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Fisheries Science

, Volume 81, Issue 2, pp 219–228 | Cite as

The current propagation systems and physiological studies of Japanese chum salmon

  • Hiroshi UedaEmail author
Review Article

Abstract

In Japan, chum salmon Oncorhynchus keta is mainly propagated via artificial insemination, the release of juveniles from their natal river to the ocean, and the recapture of homing adults along the coast and within the natal river. The biomass of Japanese chum salmon increased steadily from 1970 to 1996 because of the successful improvement of propagation systems. However, the returning rate of homing adults has become unstable, and the aftermath of the 2011 Tohoku earthquake and tsunami caused a major decrease in the number of juveniles released in the Tohoku area. It is now widely accepted that specific factors in the natal stream are imprinted on the nervous system of juvenile chum salmon during downstream migration and that adults use these factors to recognize the natal stream during their upstream homing migration. Recent physiological studies from behavioral to molecular biological approaches to elucidate mechanisms of imprinting and homing migration in chum salmon are useful for developing new chum salmon propagation systems to enhance the survival rates of juveniles in coastal areas and stabilize the returning rate of homing adults. This review introduces a semi-closed recirculating aquaculture system to estimate the health condition and improve the olfactory imprinting capability of juvenile chum salmon.

Keywords

Japanese chum salmon Propagation system Imprinting Homing Aquaculture system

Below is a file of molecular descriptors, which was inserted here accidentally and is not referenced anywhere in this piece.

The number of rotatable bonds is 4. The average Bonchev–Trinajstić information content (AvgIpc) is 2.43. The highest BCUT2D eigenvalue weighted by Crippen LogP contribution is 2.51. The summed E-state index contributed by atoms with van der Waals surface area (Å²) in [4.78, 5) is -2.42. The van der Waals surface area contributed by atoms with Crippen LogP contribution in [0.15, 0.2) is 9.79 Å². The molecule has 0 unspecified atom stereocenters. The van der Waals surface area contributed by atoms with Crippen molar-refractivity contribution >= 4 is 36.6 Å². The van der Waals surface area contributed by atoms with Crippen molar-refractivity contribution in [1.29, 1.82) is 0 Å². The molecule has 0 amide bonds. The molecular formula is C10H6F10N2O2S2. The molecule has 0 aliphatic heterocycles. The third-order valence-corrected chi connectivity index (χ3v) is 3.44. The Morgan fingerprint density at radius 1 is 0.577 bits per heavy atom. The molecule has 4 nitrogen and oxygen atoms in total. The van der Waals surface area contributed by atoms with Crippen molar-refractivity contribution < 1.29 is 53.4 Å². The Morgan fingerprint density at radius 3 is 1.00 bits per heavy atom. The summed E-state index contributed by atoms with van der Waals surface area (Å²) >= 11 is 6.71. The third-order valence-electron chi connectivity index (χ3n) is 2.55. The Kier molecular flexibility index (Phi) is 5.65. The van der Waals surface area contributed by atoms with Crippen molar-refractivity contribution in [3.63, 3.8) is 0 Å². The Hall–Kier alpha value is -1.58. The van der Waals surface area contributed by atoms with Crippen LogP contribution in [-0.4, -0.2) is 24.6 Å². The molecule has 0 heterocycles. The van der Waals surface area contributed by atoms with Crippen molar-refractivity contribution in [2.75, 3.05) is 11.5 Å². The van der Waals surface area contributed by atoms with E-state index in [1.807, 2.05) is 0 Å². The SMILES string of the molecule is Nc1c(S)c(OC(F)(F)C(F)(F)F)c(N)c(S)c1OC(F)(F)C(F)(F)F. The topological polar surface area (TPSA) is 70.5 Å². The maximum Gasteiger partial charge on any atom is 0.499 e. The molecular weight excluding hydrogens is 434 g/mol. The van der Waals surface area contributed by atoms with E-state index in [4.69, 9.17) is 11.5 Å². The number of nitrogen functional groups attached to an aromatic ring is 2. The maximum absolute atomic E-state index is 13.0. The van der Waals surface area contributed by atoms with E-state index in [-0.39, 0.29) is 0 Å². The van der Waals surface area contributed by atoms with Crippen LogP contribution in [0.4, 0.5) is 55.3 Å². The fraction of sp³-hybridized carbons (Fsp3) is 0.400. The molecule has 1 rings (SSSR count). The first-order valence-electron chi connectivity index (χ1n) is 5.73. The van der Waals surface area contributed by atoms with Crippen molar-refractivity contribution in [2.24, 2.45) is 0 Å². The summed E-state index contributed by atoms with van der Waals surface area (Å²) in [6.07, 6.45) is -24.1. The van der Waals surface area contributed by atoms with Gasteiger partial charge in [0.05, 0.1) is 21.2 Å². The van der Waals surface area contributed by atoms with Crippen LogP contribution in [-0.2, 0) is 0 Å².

Notes

Acknowledgments

I would like to thank the following collaborative researchers and students in my laboratory for their valuable contributions to the present study: Y. Naito, H. Tanaka, S. Urawa, H. Kudo, H. Yamada, M. Iwata, A. Urano, T. Shoji, M. Shimizu, S. Yanagi, K. Sato, H. Hino, Y. Yamamoto, S. Ishizawa, H. Bandoh, S. Mizuno, N. Katayama, and N. Koide. Special thanks are due to the Hokkaido National Fisheries Research Institute and the Hokkaido Salmon Propagation Association for providing valuable data for figures. The present study was supported in part by a Grant-in-Aid for Scientific Research from the Ministry of Education, Culture, Sports, Science and Technology (MEXT), Japan; the Japan Society for the Promotion of Science (JSPS); Japan Science and Technology Agency (JST); the Hokkaido Foundation for the Promotion of Scientific and Industrial Technology; the Mitsubishi Foundation; the Mitsui & Co. Ltd, and Hokkaido University.

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Copyright information

© Japanese Society of Fisheries Science 2014

Authors and Affiliations

  1. 1.Field Science Center for Northern BiosphereHokkaido UniversitySapporoJapan

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